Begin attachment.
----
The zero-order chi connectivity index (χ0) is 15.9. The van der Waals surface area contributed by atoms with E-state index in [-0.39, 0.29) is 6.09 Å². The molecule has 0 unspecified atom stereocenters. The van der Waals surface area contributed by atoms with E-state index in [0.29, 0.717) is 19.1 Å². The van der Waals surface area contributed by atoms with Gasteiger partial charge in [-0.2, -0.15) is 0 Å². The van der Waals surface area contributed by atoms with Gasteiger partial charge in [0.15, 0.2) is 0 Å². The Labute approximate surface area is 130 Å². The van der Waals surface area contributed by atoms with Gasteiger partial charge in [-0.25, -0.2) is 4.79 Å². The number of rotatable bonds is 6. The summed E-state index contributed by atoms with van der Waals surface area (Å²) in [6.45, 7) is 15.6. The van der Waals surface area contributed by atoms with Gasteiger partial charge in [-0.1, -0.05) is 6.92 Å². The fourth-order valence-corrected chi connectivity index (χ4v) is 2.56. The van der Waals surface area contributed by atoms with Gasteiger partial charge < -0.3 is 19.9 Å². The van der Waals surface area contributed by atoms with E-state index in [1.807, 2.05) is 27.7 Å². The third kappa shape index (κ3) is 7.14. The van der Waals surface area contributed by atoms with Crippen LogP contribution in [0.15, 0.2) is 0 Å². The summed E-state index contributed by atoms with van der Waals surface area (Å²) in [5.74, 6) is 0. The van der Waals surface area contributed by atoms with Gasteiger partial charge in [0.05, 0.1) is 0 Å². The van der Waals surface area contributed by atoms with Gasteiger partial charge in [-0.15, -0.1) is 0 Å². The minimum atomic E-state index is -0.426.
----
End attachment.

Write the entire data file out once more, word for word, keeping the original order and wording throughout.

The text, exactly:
The zero-order chi connectivity index (χ0) is 15.9. The van der Waals surface area contributed by atoms with E-state index in [-0.39, 0.29) is 6.09 Å². The molecule has 0 unspecified atom stereocenters. The van der Waals surface area contributed by atoms with E-state index in [0.29, 0.717) is 19.1 Å². The van der Waals surface area contributed by atoms with Gasteiger partial charge in [-0.2, -0.15) is 0 Å². The van der Waals surface area contributed by atoms with Gasteiger partial charge in [0.15, 0.2) is 0 Å². The Labute approximate surface area is 130 Å². The van der Waals surface area contributed by atoms with Gasteiger partial charge in [-0.25, -0.2) is 4.79 Å². The number of rotatable bonds is 6. The summed E-state index contributed by atoms with van der Waals surface area (Å²) in [6.45, 7) is 15.6. The van der Waals surface area contributed by atoms with Gasteiger partial charge in [-0.1, -0.05) is 6.92 Å². The fourth-order valence-corrected chi connectivity index (χ4v) is 2.56. The van der Waals surface area contributed by atoms with Gasteiger partial charge < -0.3 is 19.9 Å². The van der Waals surface area contributed by atoms with E-state index in [1.807, 2.05) is 27.7 Å². The third kappa shape index (κ3) is 7.14. The van der Waals surface area contributed by atoms with Crippen LogP contribution in [0.15, 0.2) is 0 Å². The summed E-state index contributed by atoms with van der Waals surface area (Å²) in [5.74, 6) is 0. The van der Waals surface area contributed by atoms with Gasteiger partial charge in [0.05, 0.1) is 0 Å². The van der Waals surface area contributed by atoms with Gasteiger partial charge in [-0.15, -0.1) is 0 Å². The minimum atomic E-state index is -0.426.